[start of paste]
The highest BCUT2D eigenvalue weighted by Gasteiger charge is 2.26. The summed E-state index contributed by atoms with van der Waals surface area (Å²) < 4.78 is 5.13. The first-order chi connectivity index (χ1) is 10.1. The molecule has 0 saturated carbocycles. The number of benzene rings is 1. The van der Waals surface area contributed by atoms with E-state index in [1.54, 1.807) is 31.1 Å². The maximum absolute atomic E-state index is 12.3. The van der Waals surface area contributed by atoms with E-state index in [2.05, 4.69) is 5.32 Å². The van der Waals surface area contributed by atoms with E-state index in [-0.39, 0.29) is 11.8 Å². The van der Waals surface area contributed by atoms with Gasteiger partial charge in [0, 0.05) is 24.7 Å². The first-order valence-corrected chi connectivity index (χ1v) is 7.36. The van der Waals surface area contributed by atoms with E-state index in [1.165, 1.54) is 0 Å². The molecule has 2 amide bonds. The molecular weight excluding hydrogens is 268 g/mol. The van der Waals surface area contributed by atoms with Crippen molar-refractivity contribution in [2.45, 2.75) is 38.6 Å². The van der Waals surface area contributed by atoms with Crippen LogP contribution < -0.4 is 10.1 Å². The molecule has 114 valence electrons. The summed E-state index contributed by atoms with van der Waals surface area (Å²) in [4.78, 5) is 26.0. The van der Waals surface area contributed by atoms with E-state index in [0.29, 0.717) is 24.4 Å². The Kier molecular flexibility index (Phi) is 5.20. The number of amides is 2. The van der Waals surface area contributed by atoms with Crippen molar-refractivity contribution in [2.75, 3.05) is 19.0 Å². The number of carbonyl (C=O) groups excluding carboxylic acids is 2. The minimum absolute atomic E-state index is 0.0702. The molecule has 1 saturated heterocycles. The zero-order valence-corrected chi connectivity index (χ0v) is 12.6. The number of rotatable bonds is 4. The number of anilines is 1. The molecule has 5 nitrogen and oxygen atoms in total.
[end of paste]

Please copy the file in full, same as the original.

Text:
The highest BCUT2D eigenvalue weighted by Gasteiger charge is 2.26. The summed E-state index contributed by atoms with van der Waals surface area (Å²) < 4.78 is 5.13. The first-order chi connectivity index (χ1) is 10.1. The molecule has 0 saturated carbocycles. The number of benzene rings is 1. The van der Waals surface area contributed by atoms with E-state index in [1.54, 1.807) is 31.1 Å². The maximum absolute atomic E-state index is 12.3. The van der Waals surface area contributed by atoms with E-state index in [2.05, 4.69) is 5.32 Å². The van der Waals surface area contributed by atoms with E-state index in [-0.39, 0.29) is 11.8 Å². The van der Waals surface area contributed by atoms with Gasteiger partial charge in [0, 0.05) is 24.7 Å². The first-order valence-corrected chi connectivity index (χ1v) is 7.36. The van der Waals surface area contributed by atoms with E-state index in [1.165, 1.54) is 0 Å². The molecule has 2 amide bonds. The molecular weight excluding hydrogens is 268 g/mol. The van der Waals surface area contributed by atoms with Crippen molar-refractivity contribution in [2.45, 2.75) is 38.6 Å². The van der Waals surface area contributed by atoms with Crippen LogP contribution < -0.4 is 10.1 Å². The molecule has 114 valence electrons. The summed E-state index contributed by atoms with van der Waals surface area (Å²) in [4.78, 5) is 26.0. The van der Waals surface area contributed by atoms with E-state index in [0.29, 0.717) is 24.4 Å². The Kier molecular flexibility index (Phi) is 5.20. The number of amides is 2. The van der Waals surface area contributed by atoms with Crippen molar-refractivity contribution in [2.75, 3.05) is 19.0 Å². The number of carbonyl (C=O) groups excluding carboxylic acids is 2. The minimum absolute atomic E-state index is 0.0702. The molecule has 1 saturated heterocycles. The zero-order valence-corrected chi connectivity index (χ0v) is 12.6. The number of rotatable bonds is 4. The number of anilines is 1. The molecule has 5 nitrogen and oxygen atoms in total.